Among the Central and Eastern European Countries of the European Union, Who Gained and Who Lost?

Jovanovic, M., J. Damnjanovic and J. Njegic (2018). ‘Among the Central and Eastern European countries of the European Union, who gained and who lost?’, Economia Internazionale/International Economics, pp. 317-370.

54 Pages Posted: 16 Aug 2018  

Miroslav N. Jovanovic

University of Geneva, Global Studies Institute

Jelena Damnjanovic

Novi Sad Business School

Jovan Njegić

Novi Sad Business School

Date Written: August 3, 2018

Abstract

The continuous enlargement of the European Union (EU) has been one of its greatest achievements and judging by the increasing number of EU member countries, one of its most successful policies. This primer considers the economic side of enlargement for the ‘new’ EU members, and provides data on the principal economic indicators of the period 2000-2016. The eastern enlargement of the EU has proven to be a hybrid bag of effects for the newly arrived countries. Data show that economic growth, the expansion of trade and an increase in foreign direct investment to the east of the EU denote obvious successes and gains for its new members. The cost of the structural transformation and modernization of these new EU countries is an amazing acceleration in the level of domestic and foreign debt that financed these successes. The new member countries have been ‘living on a credit card’. The danger is that this debt burden; unfavourable demographical developments; changes in the rates of interest; uncertainty about the future of the eurozone and of the EU; as well as the departure of Britain from the EU, may partially suffocate the newly acquired economic vigour seen in the EU’s east. It may also reduce the level of subsidies coming from the ‘old’ EU countries, assistance to which the new countries have become accustomed. In addition, these new countries might be treated like second-class EU members. The conclusion is that EU membership has not been a tide that lifted all boats, and that the great benefits of integration were oversold. There is still a quandary as to whether in the long run the new countries will have received the EU doughnut, or just its hole.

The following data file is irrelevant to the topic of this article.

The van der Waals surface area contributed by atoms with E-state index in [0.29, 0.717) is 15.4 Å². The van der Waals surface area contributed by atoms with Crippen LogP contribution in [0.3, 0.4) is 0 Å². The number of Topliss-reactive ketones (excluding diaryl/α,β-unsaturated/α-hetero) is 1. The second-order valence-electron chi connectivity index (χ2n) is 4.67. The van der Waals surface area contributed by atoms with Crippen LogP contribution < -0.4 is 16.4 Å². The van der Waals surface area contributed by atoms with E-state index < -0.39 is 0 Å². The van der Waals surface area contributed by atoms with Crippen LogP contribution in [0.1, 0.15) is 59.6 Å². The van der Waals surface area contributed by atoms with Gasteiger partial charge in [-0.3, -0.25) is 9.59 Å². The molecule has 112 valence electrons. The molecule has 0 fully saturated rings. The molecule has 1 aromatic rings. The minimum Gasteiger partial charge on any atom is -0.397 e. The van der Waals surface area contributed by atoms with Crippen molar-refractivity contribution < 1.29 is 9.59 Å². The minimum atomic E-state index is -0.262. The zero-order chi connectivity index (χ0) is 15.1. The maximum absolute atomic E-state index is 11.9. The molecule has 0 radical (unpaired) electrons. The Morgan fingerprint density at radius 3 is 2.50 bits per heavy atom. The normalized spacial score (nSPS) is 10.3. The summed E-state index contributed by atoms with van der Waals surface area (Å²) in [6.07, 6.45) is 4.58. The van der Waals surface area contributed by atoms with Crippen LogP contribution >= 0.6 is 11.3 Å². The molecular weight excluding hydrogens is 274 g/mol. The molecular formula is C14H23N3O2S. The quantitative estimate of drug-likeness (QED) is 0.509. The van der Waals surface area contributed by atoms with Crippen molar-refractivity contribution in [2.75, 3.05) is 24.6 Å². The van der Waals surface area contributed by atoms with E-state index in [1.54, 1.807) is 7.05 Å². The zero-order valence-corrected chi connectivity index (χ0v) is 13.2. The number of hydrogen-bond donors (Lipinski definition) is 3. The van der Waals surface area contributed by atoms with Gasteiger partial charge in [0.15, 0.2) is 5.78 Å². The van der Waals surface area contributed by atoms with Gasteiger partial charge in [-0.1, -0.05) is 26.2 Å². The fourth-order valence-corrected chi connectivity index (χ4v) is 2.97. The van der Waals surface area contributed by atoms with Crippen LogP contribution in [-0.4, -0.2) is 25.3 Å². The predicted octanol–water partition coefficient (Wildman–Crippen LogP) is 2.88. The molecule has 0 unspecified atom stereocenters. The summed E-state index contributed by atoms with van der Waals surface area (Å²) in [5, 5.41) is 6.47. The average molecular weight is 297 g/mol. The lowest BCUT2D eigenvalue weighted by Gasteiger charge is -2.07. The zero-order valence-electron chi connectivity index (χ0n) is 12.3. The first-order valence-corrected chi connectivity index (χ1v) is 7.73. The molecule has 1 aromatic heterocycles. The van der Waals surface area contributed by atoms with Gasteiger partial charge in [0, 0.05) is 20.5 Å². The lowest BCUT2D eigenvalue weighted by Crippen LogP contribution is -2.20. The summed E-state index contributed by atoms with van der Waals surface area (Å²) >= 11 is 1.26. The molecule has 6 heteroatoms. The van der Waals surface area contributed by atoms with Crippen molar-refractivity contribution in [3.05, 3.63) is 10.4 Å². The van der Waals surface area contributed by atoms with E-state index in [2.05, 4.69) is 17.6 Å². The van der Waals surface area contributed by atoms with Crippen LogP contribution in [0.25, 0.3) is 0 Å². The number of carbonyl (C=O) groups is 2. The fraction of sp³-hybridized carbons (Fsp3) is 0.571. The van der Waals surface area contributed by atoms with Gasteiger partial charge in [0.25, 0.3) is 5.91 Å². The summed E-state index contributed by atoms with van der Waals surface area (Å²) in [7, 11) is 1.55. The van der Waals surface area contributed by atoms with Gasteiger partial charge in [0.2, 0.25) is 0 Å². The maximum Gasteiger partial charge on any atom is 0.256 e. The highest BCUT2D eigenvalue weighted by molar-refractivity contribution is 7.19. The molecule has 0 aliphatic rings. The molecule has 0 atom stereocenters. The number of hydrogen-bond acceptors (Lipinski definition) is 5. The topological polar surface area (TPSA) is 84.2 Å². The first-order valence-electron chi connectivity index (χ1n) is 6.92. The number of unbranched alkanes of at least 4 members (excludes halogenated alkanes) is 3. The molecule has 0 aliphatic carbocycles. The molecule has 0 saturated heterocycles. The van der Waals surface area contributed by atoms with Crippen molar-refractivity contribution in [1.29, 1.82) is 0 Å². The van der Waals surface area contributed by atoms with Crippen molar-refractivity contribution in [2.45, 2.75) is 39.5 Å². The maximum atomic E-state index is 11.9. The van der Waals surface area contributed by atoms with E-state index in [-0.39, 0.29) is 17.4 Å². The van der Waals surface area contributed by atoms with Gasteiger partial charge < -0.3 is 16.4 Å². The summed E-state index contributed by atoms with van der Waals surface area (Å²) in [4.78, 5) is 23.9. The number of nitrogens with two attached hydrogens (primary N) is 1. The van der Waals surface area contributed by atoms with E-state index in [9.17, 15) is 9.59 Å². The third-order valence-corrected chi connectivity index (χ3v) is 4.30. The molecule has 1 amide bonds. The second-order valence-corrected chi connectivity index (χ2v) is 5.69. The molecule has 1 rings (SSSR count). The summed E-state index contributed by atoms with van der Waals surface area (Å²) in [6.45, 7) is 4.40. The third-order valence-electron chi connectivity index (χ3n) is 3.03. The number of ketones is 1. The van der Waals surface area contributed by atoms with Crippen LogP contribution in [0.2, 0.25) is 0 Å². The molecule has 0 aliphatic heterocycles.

Keywords: European Union, Eastern Enlargement, Central and Eastern Europe, Sanctions, Economic Transition, European Perspective, Eurozone

JEL Classification: F13, F15, F50

Suggested Citation

Jovanovic, Miroslav N. and Damnjanovic, Jelena and Njegić, Jovan, Among the Central and Eastern European Countries of the European Union, Who Gained and Who Lost? (August 3, 2018). Jovanovic, M., J. Damnjanovic and J. Njegic (2018). ‘Among the Central and Eastern European countries of the European Union, who gained and who lost?’, Economia Internazionale/International Economics, pp. 317-370. . Available at SSRN: https://ssrn.com/abstract=3225571

Miroslav N. Jovanovic (Contact Author)

University of Geneva, Global Studies Institute ( email )

Sciences II, 30 Quai Ernest-Ansermet
Geneva 4, 1211
Switzerland
+41 22 379 3706 (Phone)

HOME PAGE: http://www.miroslavjovanovic.com

Jelena Damnjanovic

Novi Sad Business School ( email )

Vladimira Perica-Valtera 4
Bulevar kralja Petra I 38
Novi Sad, 21000
Serbia

HOME PAGE: http://jelenadamnjanovic.rs/

Jovan Njegić

Novi Sad Business School ( email )

Vladimira Perica-Valtera 4
Bulevar kralja Petra I 38
Novi Sad, 21000
Serbia

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